3 Section 2 (h) Indian Contract Act 1872. 4 Maharaja Shree Umaid Mills Ltd Vs Union Of India 1963(Supp) 2 SCR 515 5 Tarsem Singh Vs Sukhminder Singh (1998) 3 SCC 471. 6 Rickmers Verwaltung GMBH Vs Indian Oil (1999)1SCC1.
IGNORANCE IS NOT A BLISS:
Quite often it seen that the contract and its terms are best read when its in dispute. Really strange! This happens more often when: -
- a contract documents are not negotiated properly.
- the terms and conditions , schedules , annexure make it a bulky.
- its repetitive and repetition is not consistent and in harmony with each other.
If you sign a document, it is needless to say that, even if you had not read them or had no occasion to read them or are ignorant of its precise legal effect, its binding on you.10 You are thus presumed to mean and intend what you right. When a contract is reduced to writing, undoubtedly the presumption is parties intended what they have said.11 You must know what you agree for. For god sake understand the value of your signatures. It's not merely an unreadable graphics of your identity but its some thing much more than that. It demonstrates, certifies that the person signing is the author of it and authenticates its accuracy, its binding.12 So why not, avoid crying over the spilt milk and concentrate on document while you execute them.
7 Section 3 Indian Evidence Act & Section 3(18) General Clauses Act 1897 8 Information Technology Act 2000. 9 Chapter I to IV of IT ACT 2000& S 29 I. Penal Code. 10 Bihar State Electricity Board Vs Green Rubber Industires (1990)1SCC731. 11 Syed Abdul Khader Vs Rami Reddy (1979) 2 SCC 601. 12 Hind Construction vs Union Of India 1967(1) SCR 843.
DID YOU MAKE YOUR INTENTIONS CLEAR?
It is because of this crafty skill, that the parties, hire a professional, to put their intentions into writing and all that it requires is, and in that order mind you,
- Lawyer needs to know facts and your intentions
- The goals should be clearly spelt out.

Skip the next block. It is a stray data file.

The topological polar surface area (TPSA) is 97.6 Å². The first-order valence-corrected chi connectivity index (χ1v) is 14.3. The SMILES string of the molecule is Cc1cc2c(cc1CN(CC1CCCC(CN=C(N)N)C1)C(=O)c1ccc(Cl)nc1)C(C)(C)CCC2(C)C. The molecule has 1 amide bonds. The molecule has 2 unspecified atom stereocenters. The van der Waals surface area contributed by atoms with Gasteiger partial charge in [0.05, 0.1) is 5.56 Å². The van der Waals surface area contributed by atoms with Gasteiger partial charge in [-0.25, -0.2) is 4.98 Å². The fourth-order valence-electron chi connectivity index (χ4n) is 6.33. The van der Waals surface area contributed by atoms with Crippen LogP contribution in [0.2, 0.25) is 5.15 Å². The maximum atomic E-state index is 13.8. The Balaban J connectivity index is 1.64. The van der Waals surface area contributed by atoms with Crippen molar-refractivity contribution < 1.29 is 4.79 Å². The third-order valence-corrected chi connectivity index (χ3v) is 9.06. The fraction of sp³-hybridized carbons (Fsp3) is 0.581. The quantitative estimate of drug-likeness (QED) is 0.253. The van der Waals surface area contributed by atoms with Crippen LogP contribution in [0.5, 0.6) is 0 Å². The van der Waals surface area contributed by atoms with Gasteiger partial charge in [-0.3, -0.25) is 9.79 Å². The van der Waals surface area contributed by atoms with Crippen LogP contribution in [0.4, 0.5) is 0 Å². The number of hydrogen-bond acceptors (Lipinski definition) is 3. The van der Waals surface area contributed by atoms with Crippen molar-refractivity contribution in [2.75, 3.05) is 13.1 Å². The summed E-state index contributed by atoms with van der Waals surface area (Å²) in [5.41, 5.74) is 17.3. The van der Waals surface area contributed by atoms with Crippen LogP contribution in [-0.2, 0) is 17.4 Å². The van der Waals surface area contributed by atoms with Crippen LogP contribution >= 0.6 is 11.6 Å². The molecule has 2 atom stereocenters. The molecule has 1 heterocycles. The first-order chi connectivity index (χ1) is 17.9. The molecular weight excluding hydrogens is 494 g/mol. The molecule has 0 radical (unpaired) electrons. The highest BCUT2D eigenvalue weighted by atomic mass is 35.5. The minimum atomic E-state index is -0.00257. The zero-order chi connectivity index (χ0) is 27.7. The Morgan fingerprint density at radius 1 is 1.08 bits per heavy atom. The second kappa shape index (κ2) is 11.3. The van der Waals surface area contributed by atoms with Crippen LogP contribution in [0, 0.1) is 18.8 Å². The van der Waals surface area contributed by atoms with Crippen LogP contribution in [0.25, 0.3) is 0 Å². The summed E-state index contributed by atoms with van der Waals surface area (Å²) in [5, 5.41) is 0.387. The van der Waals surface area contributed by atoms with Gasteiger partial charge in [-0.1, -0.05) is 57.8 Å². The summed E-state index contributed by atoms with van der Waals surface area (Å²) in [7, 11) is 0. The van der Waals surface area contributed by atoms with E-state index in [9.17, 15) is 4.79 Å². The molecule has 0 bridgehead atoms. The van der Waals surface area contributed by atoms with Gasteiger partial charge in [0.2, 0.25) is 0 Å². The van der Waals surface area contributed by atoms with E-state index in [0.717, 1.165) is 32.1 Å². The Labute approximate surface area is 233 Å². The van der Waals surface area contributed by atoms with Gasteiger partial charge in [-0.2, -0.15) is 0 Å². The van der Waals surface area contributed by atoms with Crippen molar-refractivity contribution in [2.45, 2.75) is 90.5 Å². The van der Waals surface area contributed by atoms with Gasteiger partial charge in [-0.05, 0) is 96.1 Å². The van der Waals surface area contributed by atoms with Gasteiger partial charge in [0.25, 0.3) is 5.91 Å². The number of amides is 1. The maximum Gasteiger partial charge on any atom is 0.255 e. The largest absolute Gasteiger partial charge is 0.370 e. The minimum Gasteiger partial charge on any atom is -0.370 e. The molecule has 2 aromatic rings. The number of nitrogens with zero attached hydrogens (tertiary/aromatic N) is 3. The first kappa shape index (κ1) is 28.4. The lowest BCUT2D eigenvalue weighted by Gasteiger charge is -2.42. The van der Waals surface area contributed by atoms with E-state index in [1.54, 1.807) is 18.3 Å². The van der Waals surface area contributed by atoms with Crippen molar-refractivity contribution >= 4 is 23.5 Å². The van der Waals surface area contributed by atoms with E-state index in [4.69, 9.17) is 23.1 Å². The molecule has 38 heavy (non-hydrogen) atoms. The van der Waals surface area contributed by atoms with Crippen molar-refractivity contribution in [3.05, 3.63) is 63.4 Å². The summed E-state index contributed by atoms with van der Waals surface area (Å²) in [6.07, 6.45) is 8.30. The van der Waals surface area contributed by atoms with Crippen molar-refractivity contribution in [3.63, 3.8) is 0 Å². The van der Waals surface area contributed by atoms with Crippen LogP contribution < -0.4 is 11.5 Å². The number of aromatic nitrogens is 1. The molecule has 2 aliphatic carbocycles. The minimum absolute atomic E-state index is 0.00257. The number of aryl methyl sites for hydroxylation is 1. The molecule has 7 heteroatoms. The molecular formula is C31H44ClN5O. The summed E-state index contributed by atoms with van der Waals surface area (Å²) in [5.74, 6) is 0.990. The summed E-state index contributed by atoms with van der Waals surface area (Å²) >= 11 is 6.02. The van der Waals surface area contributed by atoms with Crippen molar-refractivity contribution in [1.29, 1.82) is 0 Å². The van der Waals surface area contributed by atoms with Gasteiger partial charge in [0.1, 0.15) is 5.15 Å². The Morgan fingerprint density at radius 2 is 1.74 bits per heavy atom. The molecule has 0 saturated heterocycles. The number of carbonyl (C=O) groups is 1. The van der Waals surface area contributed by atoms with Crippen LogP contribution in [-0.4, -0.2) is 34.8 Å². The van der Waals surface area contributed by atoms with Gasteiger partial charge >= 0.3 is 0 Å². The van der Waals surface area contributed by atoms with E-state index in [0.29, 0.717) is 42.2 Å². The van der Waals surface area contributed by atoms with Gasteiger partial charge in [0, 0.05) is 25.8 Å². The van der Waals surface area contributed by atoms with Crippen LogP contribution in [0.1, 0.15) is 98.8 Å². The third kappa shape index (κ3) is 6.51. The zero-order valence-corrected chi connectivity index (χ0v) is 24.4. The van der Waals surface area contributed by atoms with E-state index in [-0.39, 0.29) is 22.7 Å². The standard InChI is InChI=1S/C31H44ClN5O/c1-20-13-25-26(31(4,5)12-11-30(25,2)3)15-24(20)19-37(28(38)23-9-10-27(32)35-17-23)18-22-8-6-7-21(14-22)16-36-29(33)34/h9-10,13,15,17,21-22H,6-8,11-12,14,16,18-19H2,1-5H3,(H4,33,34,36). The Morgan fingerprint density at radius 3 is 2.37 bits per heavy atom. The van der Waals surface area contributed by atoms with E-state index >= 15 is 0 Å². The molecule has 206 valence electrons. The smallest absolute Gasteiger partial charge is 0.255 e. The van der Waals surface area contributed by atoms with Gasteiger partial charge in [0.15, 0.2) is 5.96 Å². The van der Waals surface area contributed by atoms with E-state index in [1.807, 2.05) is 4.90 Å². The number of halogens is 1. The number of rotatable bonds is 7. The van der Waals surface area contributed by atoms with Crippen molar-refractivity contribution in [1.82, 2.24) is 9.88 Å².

- Interaction and lots of brain storming session with client.
- Lawyer needs to act pretend like an idiot (Did I hear, "why pretend?).
- Client needs to instruct lawyer thinking he is a fool, it helps in concentrating on many "taken for granted issues".
- Clarity of thought.
- Ability to give simple meaning to intention of parties.
- Compliance and adherence to legal provisions.
- Avoid ambiguity.
What is, however, seen is that the above Golden rules are either not followed or not given the priority they deserve? Lawyers instead of interacting with the Clients to ascertain the intent get into a legal jargon. The golden legal phraseology of "infra", 'supra" "notwithstanding" "hereinabove" "hereinafter", "observe and perform", "act and deed' comes to govern the intent. They tend to overuse these phrases. The endless and limitless sentences with no punctuation running into pages after pages make the meaning confusing even though the intention may be straight and simple. The end user who finally receives the draft signs it even though finds it strange and alien to his thoughts and intent. Do we really need to follow this Imperialistic Style of drafting? It has not served its purpose. A simple straight language and a short sentence is the need of the hour.
The good, fair, equitable, clear, unambiguous development of Commercial Contracts, lays not only a foundation for strong and healthy business relationship between the parties, but it is also found that it prevents dispute. In fact, it is the one sided, unfair contracts, which have led to disputes and court actions. A carefully worded preamble saves a lot of work for the drafters as it clearly describes the reason for being of the contract and that in turn helps with interpretation issues in case of a contractual disputes long after the original drafters left for greener pastures.Back